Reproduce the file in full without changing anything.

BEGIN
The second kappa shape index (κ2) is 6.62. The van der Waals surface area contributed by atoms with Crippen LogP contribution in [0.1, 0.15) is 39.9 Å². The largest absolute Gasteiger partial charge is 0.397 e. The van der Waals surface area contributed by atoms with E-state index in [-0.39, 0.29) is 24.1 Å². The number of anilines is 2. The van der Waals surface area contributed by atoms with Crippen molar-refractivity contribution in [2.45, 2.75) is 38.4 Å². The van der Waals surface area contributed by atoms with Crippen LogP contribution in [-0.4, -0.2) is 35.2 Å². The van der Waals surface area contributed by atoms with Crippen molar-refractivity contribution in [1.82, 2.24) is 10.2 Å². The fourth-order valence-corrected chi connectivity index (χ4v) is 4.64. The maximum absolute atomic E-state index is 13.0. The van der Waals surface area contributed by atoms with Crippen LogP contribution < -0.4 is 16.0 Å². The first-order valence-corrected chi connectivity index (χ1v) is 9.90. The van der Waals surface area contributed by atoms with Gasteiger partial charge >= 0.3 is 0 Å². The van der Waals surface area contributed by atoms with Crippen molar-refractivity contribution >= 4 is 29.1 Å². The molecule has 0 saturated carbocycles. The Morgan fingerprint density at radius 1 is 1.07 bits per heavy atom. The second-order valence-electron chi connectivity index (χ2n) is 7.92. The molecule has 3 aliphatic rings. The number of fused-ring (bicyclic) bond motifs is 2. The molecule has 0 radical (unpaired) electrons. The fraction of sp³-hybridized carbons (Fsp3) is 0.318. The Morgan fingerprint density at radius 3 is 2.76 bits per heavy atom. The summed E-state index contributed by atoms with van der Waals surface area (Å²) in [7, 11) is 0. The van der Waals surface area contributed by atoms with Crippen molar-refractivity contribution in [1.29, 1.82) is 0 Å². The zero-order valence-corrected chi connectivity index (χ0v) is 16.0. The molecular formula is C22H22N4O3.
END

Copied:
The second kappa shape index (κ2) is 6.62. The van der Waals surface area contributed by atoms with Crippen LogP contribution in [0.1, 0.15) is 39.9 Å². The largest absolute Gasteiger partial charge is 0.397 e. The van der Waals surface area contributed by atoms with E-state index in [-0.39, 0.29) is 24.1 Å². The number of anilines is 2. The van der Waals surface area contributed by atoms with Crippen molar-refractivity contribution in [2.45, 2.75) is 38.4 Å². The van der Waals surface area contributed by atoms with Crippen LogP contribution in [-0.4, -0.2) is 35.2 Å². The van der Waals surface area contributed by atoms with Crippen molar-refractivity contribution in [1.82, 2.24) is 10.2 Å². The fourth-order valence-corrected chi connectivity index (χ4v) is 4.64. The maximum absolute atomic E-state index is 13.0. The van der Waals surface area contributed by atoms with Crippen LogP contribution < -0.4 is 16.0 Å². The first-order valence-corrected chi connectivity index (χ1v) is 9.90. The van der Waals surface area contributed by atoms with Gasteiger partial charge >= 0.3 is 0 Å². The van der Waals surface area contributed by atoms with Crippen molar-refractivity contribution >= 4 is 29.1 Å². The molecule has 0 saturated carbocycles. The Morgan fingerprint density at radius 1 is 1.07 bits per heavy atom. The second-order valence-electron chi connectivity index (χ2n) is 7.92. The molecule has 3 aliphatic rings. The number of fused-ring (bicyclic) bond motifs is 2. The molecule has 0 radical (unpaired) electrons. The fraction of sp³-hybridized carbons (Fsp3) is 0.318. The Morgan fingerprint density at radius 3 is 2.76 bits per heavy atom. The summed E-state index contributed by atoms with van der Waals surface area (Å²) in [7, 11) is 0. The van der Waals surface area contributed by atoms with Crippen molar-refractivity contribution in [1.29, 1.82) is 0 Å². The zero-order valence-corrected chi connectivity index (χ0v) is 16.0. The molecular formula is C22H22N4O3.